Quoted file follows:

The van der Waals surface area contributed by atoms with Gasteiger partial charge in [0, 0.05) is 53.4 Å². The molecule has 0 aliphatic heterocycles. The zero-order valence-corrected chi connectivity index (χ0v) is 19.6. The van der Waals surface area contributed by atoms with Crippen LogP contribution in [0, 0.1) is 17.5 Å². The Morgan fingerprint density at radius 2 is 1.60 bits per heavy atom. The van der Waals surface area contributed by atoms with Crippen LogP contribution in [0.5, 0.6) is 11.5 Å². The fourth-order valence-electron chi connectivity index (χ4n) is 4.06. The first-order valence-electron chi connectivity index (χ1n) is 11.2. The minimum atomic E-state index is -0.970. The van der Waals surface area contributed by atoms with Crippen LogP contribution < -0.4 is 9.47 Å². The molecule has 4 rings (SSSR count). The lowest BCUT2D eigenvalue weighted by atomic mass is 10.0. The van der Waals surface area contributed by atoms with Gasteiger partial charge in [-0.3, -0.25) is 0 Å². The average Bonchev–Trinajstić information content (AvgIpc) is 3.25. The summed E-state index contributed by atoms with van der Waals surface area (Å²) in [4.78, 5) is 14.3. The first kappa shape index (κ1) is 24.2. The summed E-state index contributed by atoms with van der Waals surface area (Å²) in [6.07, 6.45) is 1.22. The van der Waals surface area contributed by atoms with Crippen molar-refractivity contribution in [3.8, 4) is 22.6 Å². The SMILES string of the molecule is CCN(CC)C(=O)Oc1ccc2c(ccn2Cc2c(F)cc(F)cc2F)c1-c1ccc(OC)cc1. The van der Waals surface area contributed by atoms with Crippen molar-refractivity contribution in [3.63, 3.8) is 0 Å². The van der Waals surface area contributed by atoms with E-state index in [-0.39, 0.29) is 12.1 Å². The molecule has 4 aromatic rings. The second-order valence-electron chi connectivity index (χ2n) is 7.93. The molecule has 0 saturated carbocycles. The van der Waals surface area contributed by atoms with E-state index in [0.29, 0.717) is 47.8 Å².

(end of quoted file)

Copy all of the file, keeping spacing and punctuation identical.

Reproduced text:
The van der Waals surface area contributed by atoms with Gasteiger partial charge in [0, 0.05) is 53.4 Å². The molecule has 0 aliphatic heterocycles. The zero-order valence-corrected chi connectivity index (χ0v) is 19.6. The van der Waals surface area contributed by atoms with Crippen LogP contribution in [0, 0.1) is 17.5 Å². The Morgan fingerprint density at radius 2 is 1.60 bits per heavy atom. The van der Waals surface area contributed by atoms with Crippen LogP contribution in [0.5, 0.6) is 11.5 Å². The fourth-order valence-electron chi connectivity index (χ4n) is 4.06. The first-order valence-electron chi connectivity index (χ1n) is 11.2. The minimum atomic E-state index is -0.970. The van der Waals surface area contributed by atoms with Crippen LogP contribution < -0.4 is 9.47 Å². The molecule has 4 rings (SSSR count). The lowest BCUT2D eigenvalue weighted by atomic mass is 10.0. The van der Waals surface area contributed by atoms with Gasteiger partial charge in [-0.3, -0.25) is 0 Å². The average Bonchev–Trinajstić information content (AvgIpc) is 3.25. The summed E-state index contributed by atoms with van der Waals surface area (Å²) in [4.78, 5) is 14.3. The first kappa shape index (κ1) is 24.2. The summed E-state index contributed by atoms with van der Waals surface area (Å²) in [6.07, 6.45) is 1.22. The van der Waals surface area contributed by atoms with Crippen molar-refractivity contribution in [3.8, 4) is 22.6 Å². The SMILES string of the molecule is CCN(CC)C(=O)Oc1ccc2c(ccn2Cc2c(F)cc(F)cc2F)c1-c1ccc(OC)cc1. The van der Waals surface area contributed by atoms with Crippen molar-refractivity contribution in [3.63, 3.8) is 0 Å². The van der Waals surface area contributed by atoms with E-state index in [-0.39, 0.29) is 12.1 Å². The molecule has 4 aromatic rings. The second-order valence-electron chi connectivity index (χ2n) is 7.93. The molecule has 0 saturated carbocycles. The van der Waals surface area contributed by atoms with E-state index in [0.29, 0.717) is 47.8 Å².